TPWD District Fisheries Office

3802 East End Blvd. South
Marshall, Texas 75672
(903) 938-1007
Tim Bister, Biologist

About the Area

Nearby State Parks

 

Martin Creek Lake

Quick Links: Fishing Regulations | Angling Opportunities | Cover & Structure | Tips & Tactics


Lake Characteristics

Location: In Rusk County, on Martin Creek 3 miles southwest of Tatum on Texas Highway 43
Surface area: 4,981 acres
Maximum depth: 35 feet
Impounded: 1974 to provide cooling water for a power plant

Water Conditions

Current Lake Level
Conservation Pool Elevation: 306 ft. msl
Fluctuation: Moderate, 1-4 feet annually
Normal Clarity: Moderately clear

Reservoir Controlling Authority

Luminant Energy
1601 Bryan Street
Dallas, Texas 75201
(214) 875-8299

Aquatic Vegetation

Very little

Predominant Fish Species

Lake Records
Current Fishing Report
Stocking History
Latest Survey Report

Lake Maps

Area maps are available at Martin Creek Lake State Park. Detailed lake maps may be available commercially at bait and tackle stores.

Fishing Regulations

All species are currently managed under statewide regulations.

Angling Opportunities

The most popular game fishes at Martin Creek Reservoir include largemouth bass and catfish (both blue and channel catfish). All are caught in good numbers throughout the entire year. A crappie population is present with fair angling success. Bluegill and redear sunfish are present in high numbers and provide fast action, especially for youth or inexperienced anglers.

Species Poor Fair Good Excellent
Largemouth Bass     yes  
Catfish       yes
Crappie   yes    
Sunfish     yes  
Fishing Cover/Structure

Habitat in Martin Creek Reservoir consists of standing timber, creek channels, and minor stands of lily pads.

Tips & Tactics

Since Martin Creek is a power plant lake, water temperatures are elevated, especially during the winter months. Anglers are most successful at catching largemouth bass during the winter and early spring. Typically, largemouth bass at Martin Creek will spawn approximately two months earlier when compared to other nearby reservoirs. Prior to spawning (November and December), fish are typically active and crankbaits and spinnerbaits are usually the preferred choice. Once spawning begins (January and February), soft plastic baits fished slower will catch fish. During the hot summer, the bite slows and fish activity is usually concentrated during early morning, late evening, and at night. Topwater baits are good choices during low light conditions. Very little shoreline cover is present in this reservoir. Therefore, as the sun rises, most bass concentrate on deep ledges and creek channels. During this time, deep-running crankbaits and carolina rigs are the preferred baits.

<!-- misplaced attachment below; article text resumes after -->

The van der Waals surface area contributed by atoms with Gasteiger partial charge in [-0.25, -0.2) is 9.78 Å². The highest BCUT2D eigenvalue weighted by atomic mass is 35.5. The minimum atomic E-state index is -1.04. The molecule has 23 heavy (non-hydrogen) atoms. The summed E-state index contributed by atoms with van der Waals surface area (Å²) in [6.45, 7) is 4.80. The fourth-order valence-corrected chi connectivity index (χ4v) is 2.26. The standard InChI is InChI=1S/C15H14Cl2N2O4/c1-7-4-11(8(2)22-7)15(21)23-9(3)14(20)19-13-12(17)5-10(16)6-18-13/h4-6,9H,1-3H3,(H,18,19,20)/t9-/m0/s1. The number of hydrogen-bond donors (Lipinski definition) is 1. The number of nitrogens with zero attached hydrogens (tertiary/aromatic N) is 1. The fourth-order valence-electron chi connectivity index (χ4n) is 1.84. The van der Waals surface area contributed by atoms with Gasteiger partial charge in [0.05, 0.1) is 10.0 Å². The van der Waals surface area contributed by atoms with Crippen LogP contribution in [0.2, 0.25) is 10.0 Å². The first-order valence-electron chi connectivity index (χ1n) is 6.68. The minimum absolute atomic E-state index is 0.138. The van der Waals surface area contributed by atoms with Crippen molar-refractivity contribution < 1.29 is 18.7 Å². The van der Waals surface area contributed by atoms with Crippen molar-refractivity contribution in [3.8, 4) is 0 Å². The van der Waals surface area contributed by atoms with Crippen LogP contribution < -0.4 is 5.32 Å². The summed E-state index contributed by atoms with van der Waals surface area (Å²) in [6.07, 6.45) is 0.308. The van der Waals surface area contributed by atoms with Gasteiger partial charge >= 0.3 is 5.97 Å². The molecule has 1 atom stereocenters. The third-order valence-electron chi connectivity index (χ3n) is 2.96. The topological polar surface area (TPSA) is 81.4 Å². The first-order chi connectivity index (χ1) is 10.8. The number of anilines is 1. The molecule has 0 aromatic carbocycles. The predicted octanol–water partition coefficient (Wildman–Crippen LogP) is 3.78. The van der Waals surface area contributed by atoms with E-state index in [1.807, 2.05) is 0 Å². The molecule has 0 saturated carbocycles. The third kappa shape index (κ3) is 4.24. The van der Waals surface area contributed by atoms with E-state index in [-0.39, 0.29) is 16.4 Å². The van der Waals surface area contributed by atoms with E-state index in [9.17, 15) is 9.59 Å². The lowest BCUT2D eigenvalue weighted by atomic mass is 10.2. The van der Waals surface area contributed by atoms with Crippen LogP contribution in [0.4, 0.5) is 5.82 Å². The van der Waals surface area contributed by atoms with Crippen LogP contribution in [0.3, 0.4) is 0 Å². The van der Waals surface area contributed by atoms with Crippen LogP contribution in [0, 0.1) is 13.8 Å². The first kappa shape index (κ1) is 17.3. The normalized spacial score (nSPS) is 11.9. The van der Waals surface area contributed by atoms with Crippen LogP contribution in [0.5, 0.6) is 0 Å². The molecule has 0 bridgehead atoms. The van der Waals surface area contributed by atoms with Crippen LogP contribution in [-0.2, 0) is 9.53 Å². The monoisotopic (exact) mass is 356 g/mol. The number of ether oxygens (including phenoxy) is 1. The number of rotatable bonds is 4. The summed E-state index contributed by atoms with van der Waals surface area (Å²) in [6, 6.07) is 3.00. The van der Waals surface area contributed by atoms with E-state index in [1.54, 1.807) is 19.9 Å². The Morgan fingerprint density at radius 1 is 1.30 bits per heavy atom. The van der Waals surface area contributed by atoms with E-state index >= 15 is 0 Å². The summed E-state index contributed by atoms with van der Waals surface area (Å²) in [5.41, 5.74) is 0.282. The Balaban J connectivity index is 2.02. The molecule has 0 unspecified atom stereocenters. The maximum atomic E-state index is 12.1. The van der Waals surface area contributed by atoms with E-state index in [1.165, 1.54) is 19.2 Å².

Catfish anglers catch high numbers of fish year-round. Channel catfish are typically caught with stinkbait or liver fished around areas baited with soured grain or dog food. Blue catfish are much larger than channel catfish and provide a trophy fishery. Cut shad fished around creek channels and drop-offs is typically productive

Crappie fishing is good year-round with jigs and minnows fished over brushpiles and bends in creek channels, but fishing is best during the spring spawn. Sunfish, especially bluegill and redear sunfish, can be caught year-round but fishing peaks during the late spring or summer when fish are on their spawning beds. Small jigs, spinners, earthworms, and crickets all catch sunfish.


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